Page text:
Florida lawmakers have taken steps to address confusion surrounding the implementation of a new law aimed at increasing building inspections and maintenance standards for condominiums across the state. The changes proposed under Senate Bill 154 (SB 154) are intended to bring greater clarity, flexibility, and transparency to the law, responding to concerns raised by condo residents.
The need for regulatory reform was underscored by the partial collapse of Champlain Towers South in Surfside in June 2021, which tragically claimed 98 lives. Last year, Senate Bill 4-D (SB 4-D) established the first statewide inspection program for aging condos, requiring structural integrity reserve studies for condos three stories or higher. These studies, conducted by architects or engineers, assess the need for repairs to critical building features and determine the required funds for such repairs.
However, the implementation of SB 4-D left several unresolved issues and led to confusion among condo residents. In response, Senator Jennifer Bradley sponsored SB 154 to address these concerns and provide greater clarity to residents. The new bill passed unanimously and aims to streamline the inspection process and improve oversight while acknowledging the need for additional financial measures.
Key highlights of the proposed changes include:
Inspection Frequency: Buildings within three miles of the coastline will now be subject to inspection after 30 years of occupancy, instead of 25 years. Subsequent inspections will be required every 10 years.
Qualified Inspectors: A team of design professionals, led by an engineer or architect as a registered design professional, can conduct milestone inspections, addressing the shortage of qualified inspectors.
Deadline Extension: The deadline for completing the structural integrity reserve study has been extended to January 1, 2025. Funds allocated for repairs must not be repurposed for other uses.
Local Authority: Local officials are granted more oversight authority and flexibility. They can require inspections after 25 years based on environmental conditions, such as proximity to salt water. Inspection deadlines can also be extended if contract-related delays occur.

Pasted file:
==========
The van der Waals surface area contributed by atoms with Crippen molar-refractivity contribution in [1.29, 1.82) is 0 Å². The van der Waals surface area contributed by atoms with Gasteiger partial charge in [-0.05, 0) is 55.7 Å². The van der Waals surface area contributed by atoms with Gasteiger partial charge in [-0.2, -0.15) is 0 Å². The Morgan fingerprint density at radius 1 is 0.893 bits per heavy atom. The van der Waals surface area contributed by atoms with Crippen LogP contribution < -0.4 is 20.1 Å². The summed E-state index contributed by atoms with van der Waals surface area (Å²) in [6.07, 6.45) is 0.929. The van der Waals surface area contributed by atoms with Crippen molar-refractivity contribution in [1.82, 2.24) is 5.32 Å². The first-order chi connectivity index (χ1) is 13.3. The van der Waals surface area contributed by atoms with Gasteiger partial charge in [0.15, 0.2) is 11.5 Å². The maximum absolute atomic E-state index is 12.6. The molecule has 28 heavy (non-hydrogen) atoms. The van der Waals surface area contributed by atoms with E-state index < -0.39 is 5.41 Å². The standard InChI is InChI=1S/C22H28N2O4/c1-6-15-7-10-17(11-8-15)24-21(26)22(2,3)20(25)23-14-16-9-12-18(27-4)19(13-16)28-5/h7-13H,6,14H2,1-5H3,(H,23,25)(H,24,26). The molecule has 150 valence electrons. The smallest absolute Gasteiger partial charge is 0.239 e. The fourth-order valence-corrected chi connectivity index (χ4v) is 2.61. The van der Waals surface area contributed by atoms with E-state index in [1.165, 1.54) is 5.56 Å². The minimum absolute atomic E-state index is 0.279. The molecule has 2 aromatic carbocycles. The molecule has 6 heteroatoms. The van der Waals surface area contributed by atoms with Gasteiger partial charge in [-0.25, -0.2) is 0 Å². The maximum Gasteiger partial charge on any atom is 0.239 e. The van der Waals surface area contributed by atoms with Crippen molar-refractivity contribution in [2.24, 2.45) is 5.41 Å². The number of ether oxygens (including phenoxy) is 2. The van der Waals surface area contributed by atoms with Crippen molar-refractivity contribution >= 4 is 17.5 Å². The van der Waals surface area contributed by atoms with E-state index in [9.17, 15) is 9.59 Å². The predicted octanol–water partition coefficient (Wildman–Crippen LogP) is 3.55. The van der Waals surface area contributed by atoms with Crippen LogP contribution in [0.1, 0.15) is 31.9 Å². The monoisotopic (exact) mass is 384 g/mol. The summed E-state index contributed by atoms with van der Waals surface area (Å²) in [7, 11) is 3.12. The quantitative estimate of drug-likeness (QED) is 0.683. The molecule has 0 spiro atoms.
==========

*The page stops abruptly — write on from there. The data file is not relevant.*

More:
Insurance: The requirement for condo owners under Citizens Property Insurance to obtain flood insurance has been removed.
Clarifications: The legislation clarifies that milestone inspections apply to residential condos and mixed-use buildings. Additionally, all unit owners are responsible for financing necessary repairs.
While SB 154 addresses the procedural aspects of condo inspections, it does not directly address the financial burden that necessary repairs may place on condo residents. Rep. Vicki Lopez, who worked on the bill with Sen. Bradley, highlighted the importance of addressing these financial implications next year. Proposed solutions could include financing options or a “glide path” for assessments to help residents manage increased costs.
The efforts to revise the legislation underscore the complexities of balancing safety with affordability in the condominium sector. With growing concerns and lessons learned from recent incidents, lawmakers remain committed to finding comprehensive solutions that prioritize the well-being of condo residents while ensuring financial feasibility.
Original Article By Mary Ellen Klas- Times/Herald Tallahassee Bureau